What does success look like?

18 Dec

Bible readings: Luke 1:80; 2:1–6

Elizabeth and Zechariah’s son grows strong and goes out to live in the wilderness where ‘the word of God came to [him]’ (Luke 3:2). As we have seen, a succession of ordinary people have faithfully lived before the Lord in their time, scarcely knowing the significance of the role they were playing in the future arrival of the Messiah, God’s Son. And now we come to John the Baptist – the very forerunner of Christ. He fulfils Isaiah’s prophecy of a voice calling in the wilderness and preparing a way for the Lord.

John prepares the way for Jesus to come by preaching a message of radical repentance ‘for the forgiveness of sins’ (v.3). John’s ministry opens the hearts of his hearers to their need for forgiveness. He doesn’t preach only with words, he also baptises people, powerfully illustrating the truth of the human need for total cleansing, washing by complete immersion in water.

John does not seek admiration or power – he always points to Jesus. When asked if he is the long expected Messiah he is clear: ‘I baptise you with water. But one more powerful than I will come, the thongs of whose sandals I am not worthy to untie. He will baptise you with the Holy Spirit and with fire’ (v.16). He understands the time in which he lives and the purpose for which he has been born – his purpose is to point to Jesus and usher in the kingdom of God in the ministry of the Messiah. It is very rare to meet someone this secure in his or her own calling and identity. How tempting it is to secretly wish for the role, impact, status or gifts of another person. But to envy a fellow Christian, even wanting good things that God has given them, is to be unhealthy and immature as a follower of Christ. We deny His work in us here and now, we insult Him by deriding the calling and gifts with which He has entrusted us.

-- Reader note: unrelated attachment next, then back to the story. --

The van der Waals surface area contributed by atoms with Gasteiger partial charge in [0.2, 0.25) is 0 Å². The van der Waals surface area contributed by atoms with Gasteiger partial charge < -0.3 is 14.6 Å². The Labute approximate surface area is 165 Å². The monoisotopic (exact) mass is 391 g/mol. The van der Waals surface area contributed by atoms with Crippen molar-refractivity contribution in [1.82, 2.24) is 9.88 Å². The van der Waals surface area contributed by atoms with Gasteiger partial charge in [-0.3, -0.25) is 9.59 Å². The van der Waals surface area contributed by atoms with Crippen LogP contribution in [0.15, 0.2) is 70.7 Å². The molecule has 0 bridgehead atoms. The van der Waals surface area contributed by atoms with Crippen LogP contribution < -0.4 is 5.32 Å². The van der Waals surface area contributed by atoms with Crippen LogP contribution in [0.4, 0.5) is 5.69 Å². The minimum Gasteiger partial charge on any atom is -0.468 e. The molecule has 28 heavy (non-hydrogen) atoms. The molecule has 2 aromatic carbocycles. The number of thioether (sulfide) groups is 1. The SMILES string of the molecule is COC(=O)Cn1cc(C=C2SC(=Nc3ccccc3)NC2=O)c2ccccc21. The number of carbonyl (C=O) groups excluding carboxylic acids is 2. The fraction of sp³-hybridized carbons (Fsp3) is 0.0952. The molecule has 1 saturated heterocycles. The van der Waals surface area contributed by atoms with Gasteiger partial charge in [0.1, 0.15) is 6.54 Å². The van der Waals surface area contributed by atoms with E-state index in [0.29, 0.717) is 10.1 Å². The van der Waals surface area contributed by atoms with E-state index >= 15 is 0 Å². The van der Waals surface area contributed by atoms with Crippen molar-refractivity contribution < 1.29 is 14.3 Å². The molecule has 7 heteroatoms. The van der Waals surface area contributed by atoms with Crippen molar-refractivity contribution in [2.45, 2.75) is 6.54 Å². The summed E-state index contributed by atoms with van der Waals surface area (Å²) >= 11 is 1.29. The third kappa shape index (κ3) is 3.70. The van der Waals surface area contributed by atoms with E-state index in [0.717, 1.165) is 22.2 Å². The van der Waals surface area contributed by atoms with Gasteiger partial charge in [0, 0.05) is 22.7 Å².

Pause to reflect:

Am I pointing to Jesus with my words and with my life? Have I received His love and His calling on my life, accepting this without envying others who appear to be more important or successful?


John Wesley (1703–1792) wrote a prayer which people said together once a year, committing themselves to real discipleship. Pray this today, if you dare:

I am no longer my own, but yours.
Put me to what you will,
Rank me with whom you will;
Put me to doing, put me to suffering;
Let me be employed for you or laid aside for you,
Exalted for you or brought low for you;
Let me be full, let me be empty;
Let me have all things, let me have nothing;
I freely and wholeheartedly yield all things to your pleasure and disposal.
And now, glorious and blessed God, Father, Son and Holy Spirit,
You are mine and I am yours. So be it.
And the covenant now made on earth, let it be ratified in heaven. Amen.

Consider:1. Do you take credit for successes in your life and ministry or do you point to Jesus?
2. Do you draw security from your usefulness to God or are you able to be ‘laid aside’ for Christ?
3. Are there people around you who you envy? How can you turn away from this?

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